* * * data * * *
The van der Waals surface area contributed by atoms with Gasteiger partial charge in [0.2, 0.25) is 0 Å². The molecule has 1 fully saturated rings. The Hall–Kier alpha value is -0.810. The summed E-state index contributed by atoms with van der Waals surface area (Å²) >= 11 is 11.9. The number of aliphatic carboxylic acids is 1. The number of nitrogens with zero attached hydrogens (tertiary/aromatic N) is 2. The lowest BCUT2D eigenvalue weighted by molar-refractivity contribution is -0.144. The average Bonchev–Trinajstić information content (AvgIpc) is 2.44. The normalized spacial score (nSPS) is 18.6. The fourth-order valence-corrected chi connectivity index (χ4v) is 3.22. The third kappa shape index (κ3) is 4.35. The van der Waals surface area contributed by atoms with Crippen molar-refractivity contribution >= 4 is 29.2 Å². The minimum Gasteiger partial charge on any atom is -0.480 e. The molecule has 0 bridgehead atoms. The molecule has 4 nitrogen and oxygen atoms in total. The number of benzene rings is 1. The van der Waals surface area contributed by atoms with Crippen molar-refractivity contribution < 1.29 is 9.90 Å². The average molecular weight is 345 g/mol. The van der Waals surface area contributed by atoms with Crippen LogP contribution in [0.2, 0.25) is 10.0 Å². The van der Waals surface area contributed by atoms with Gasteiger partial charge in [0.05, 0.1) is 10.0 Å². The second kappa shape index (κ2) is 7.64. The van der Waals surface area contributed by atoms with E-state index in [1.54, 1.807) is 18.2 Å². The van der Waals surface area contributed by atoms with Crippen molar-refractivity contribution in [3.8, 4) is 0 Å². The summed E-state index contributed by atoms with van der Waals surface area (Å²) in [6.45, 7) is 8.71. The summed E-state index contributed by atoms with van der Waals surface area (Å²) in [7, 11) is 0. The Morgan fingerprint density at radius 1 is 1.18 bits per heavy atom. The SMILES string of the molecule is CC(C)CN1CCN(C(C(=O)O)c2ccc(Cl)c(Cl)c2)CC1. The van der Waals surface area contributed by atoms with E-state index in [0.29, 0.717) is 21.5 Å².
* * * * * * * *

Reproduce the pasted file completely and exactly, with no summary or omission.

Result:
The van der Waals surface area contributed by atoms with Gasteiger partial charge in [0.2, 0.25) is 0 Å². The molecule has 1 fully saturated rings. The Hall–Kier alpha value is -0.810. The summed E-state index contributed by atoms with van der Waals surface area (Å²) >= 11 is 11.9. The number of aliphatic carboxylic acids is 1. The number of nitrogens with zero attached hydrogens (tertiary/aromatic N) is 2. The lowest BCUT2D eigenvalue weighted by molar-refractivity contribution is -0.144. The average Bonchev–Trinajstić information content (AvgIpc) is 2.44. The normalized spacial score (nSPS) is 18.6. The fourth-order valence-corrected chi connectivity index (χ4v) is 3.22. The third kappa shape index (κ3) is 4.35. The van der Waals surface area contributed by atoms with Crippen molar-refractivity contribution >= 4 is 29.2 Å². The minimum Gasteiger partial charge on any atom is -0.480 e. The molecule has 0 bridgehead atoms. The molecule has 4 nitrogen and oxygen atoms in total. The number of benzene rings is 1. The van der Waals surface area contributed by atoms with Crippen molar-refractivity contribution < 1.29 is 9.90 Å². The average molecular weight is 345 g/mol. The van der Waals surface area contributed by atoms with Crippen LogP contribution in [0.2, 0.25) is 10.0 Å². The van der Waals surface area contributed by atoms with Gasteiger partial charge in [0.05, 0.1) is 10.0 Å². The second kappa shape index (κ2) is 7.64. The van der Waals surface area contributed by atoms with E-state index in [1.54, 1.807) is 18.2 Å². The van der Waals surface area contributed by atoms with Crippen molar-refractivity contribution in [3.8, 4) is 0 Å². The summed E-state index contributed by atoms with van der Waals surface area (Å²) in [6.45, 7) is 8.71. The summed E-state index contributed by atoms with van der Waals surface area (Å²) in [7, 11) is 0. The Morgan fingerprint density at radius 1 is 1.18 bits per heavy atom. The SMILES string of the molecule is CC(C)CN1CCN(C(C(=O)O)c2ccc(Cl)c(Cl)c2)CC1. The van der Waals surface area contributed by atoms with E-state index in [0.29, 0.717) is 21.5 Å².